How Food Can Change the World 

Progressive Opportunities conference looks at crowdfunding and other ways of investing. Plus social justice in a produce box.

At Sunday's Progressive Opportunities conference in Berkeley, the role of food could not be overstated as a focal point for reshaping our world. "If there's anywhere people have really gotten the importance of local change, it's the food movement," said Elizabeth Ü, one of the most dynamic speakers at the event (which was produced by the Express). The speakers were level-headed pragmatists, with attainable goals and inspiring stories. If anyone is going to upend the system, it's these people.

Crowdfunding for Local Food Economies was a particularly inspiring workshop. The four-person discussion spanned two 45-minute sessions, and the hourglass still ran short before all the juicy ideas got their due. The topic was nominally crowdfunding, but it encompassed a larger exploration of different ways food entrepreneurs can secure capital.

The first speaker was Mary Rick of the San Francisco-based Hoop Fund, a middleman that connects small-scale lenders with Fair Trade farmers and businesses. Similar to the micro-lending platform Kiva, individuals make loans as small as $25 and investments are paid back in small, gradual increments. In lieu of interest, lenders earn discounted products from the entrepreneurs, fostering a strong sense of connection between the involved parties. Rick said her company plans to do a lot of work in Oakland in the coming months.

Lawyer Jenny Kassan, who's CEO of Cutting Edge Capital, advises entrepreneurs on the distinctions between different types of investments. She also helps navigate the tricky SEC restrictions that aspiring food businesses have to contend with. "It's ridiculous that we need to hire lawyers to solicit investments from our own community," Kassan lamented. Her presentation reviewed funding models like Kiva and Kickstarter that avoid securities regulation, as well as co-ops like Mandela Foods and Arizmendi Bakery.

She also showcased Gather, the critically lauded vegetarian restaurant that certainly needs no financial assistance at this point. But several years ago, when owner Ari Derfel was trying to raise $400,000 to launch his business, he used a securities exemption that allows funding from up to 35 small, unaccredited sources. Not only did these non-bank investors give financial assistance, they also created a community support network that helped fill tables during Gather's infancy.

Elizabeth Ü is the young firebrand director of Finance for Food, and is currently working on a book of the same name. She started her presentation with strong words of caution for food businesses in need of capital. "When you are offered money, I can't stress enough that you should know exactly what strings are attached," she said. "You don't want to be forced to sell out your values later." Ü had many suggestions for funding sources, including small "friends and family" loans and peer-to-peer lending, but she warned against venture capital for most small food startups.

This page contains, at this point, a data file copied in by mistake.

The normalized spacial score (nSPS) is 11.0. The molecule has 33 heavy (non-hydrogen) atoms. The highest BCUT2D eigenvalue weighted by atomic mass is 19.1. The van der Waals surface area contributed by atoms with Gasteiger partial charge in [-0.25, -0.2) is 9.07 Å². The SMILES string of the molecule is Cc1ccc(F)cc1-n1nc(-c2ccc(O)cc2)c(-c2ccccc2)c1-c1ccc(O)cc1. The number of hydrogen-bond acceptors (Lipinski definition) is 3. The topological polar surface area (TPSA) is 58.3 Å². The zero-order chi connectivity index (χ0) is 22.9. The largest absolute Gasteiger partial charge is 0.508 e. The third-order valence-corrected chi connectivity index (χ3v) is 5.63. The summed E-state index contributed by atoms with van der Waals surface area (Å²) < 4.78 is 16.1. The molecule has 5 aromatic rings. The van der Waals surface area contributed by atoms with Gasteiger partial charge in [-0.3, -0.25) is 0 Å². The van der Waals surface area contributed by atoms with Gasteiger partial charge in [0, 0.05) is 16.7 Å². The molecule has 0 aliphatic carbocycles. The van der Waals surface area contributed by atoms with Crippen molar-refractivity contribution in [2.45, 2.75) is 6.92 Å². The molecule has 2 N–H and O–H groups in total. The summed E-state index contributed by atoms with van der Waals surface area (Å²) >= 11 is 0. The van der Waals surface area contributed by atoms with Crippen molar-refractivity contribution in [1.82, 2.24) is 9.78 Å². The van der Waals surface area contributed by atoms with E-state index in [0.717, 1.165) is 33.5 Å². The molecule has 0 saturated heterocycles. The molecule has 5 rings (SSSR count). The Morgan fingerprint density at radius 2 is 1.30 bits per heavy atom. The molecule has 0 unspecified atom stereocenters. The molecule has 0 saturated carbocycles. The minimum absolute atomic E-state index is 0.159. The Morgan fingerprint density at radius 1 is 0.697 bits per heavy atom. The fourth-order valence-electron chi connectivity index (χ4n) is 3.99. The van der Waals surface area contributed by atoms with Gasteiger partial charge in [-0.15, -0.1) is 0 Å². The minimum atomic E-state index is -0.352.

The last speaker was Arno Hesse, co-founder of Slow Money and a trailblazer in the field of sustainable investment. Hesse just launched a crowdfunding platform for food businesses called Credibles. The tagline is "If you eat, you're an investor" and it comes with a simple premise: Investments are returned in edible credits rather than cash. Some of Credible's first entrepreneurs are Berkeley-based Gelateria Naia and Amber and Son Farm, a sweet little chicken farm in Sebastopol. Investors in these companies will get their dividends in gelato bars and pasture-raised eggs.

All four speakers showed not only that alternative food economies are within reach, but that we are well on our way.

Social Justice in a Produce Box

In honor of last Monday's "Occupy Our Food Supply" day of global action (and to celebrate spring's imminent arrival), here are two very affordable community-supported agriculture programs that support social justice and urban renewal programs in Oakland.

People's Grocery in West Oakland recently formalized its partnership with Dig Deep Farms in San Leandro, one of Northern California's only farms run by people of color. Produce is delivered once a week, and the prices are incredibly low compared to other CSAs (five-pound boxes are $10). To keep the prices affordable, People's Grocery offers sponsorships — your purchase of a $25 produce box will help bring produce to a low-income West Oakland family. Pickups are offered throughout the week in neighborhoods around Oakland and Berkeley. Call 510-652-7607, Ext. 25, or visit PeoplesGrocery.org for more info.

Urban ag collective Phat Beets Produce works on many programs similar to People's Grocery, but with a North Oakland focus. Their "beet boxes" are available in half shares for $14 (5-7 pounds) or whole shares for $24 (10-12 pounds). Reduced rates are available for people with WIC or EBT cards, and $2 of every full share provides produce for young people with dietary diseases. You can pick up at multiple East Bay locations on Saturdays and Sundays. Call 510-250-7957 or visit PhatBeetsProduce.org for more info.

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